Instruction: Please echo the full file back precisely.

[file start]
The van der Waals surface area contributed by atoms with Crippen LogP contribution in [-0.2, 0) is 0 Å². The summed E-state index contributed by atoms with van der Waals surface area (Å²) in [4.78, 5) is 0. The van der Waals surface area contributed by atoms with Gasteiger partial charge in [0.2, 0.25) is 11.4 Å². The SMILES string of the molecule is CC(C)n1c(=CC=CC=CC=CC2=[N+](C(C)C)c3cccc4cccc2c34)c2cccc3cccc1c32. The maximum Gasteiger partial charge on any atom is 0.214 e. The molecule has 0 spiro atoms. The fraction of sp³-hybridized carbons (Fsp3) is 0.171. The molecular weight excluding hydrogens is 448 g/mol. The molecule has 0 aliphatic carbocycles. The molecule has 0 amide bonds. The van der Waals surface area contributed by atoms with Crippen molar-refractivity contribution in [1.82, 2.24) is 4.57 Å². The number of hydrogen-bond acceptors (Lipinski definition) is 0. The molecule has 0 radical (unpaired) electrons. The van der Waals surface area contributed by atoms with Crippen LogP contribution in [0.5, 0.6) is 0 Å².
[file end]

The van der Waals surface area contributed by atoms with Crippen LogP contribution in [-0.2, 0) is 0 Å². The summed E-state index contributed by atoms with van der Waals surface area (Å²) in [4.78, 5) is 0. The van der Waals surface area contributed by atoms with Gasteiger partial charge in [0.2, 0.25) is 11.4 Å². The SMILES string of the molecule is CC(C)n1c(=CC=CC=CC=CC2=[N+](C(C)C)c3cccc4cccc2c34)c2cccc3cccc1c32. The maximum Gasteiger partial charge on any atom is 0.214 e. The molecule has 0 spiro atoms. The fraction of sp³-hybridized carbons (Fsp3) is 0.171. The molecular weight excluding hydrogens is 448 g/mol. The molecule has 0 aliphatic carbocycles. The molecule has 0 amide bonds. The van der Waals surface area contributed by atoms with Crippen molar-refractivity contribution in [1.82, 2.24) is 4.57 Å². The number of hydrogen-bond acceptors (Lipinski definition) is 0. The molecule has 0 radical (unpaired) electrons. The van der Waals surface area contributed by atoms with Crippen LogP contribution in [0.5, 0.6) is 0 Å².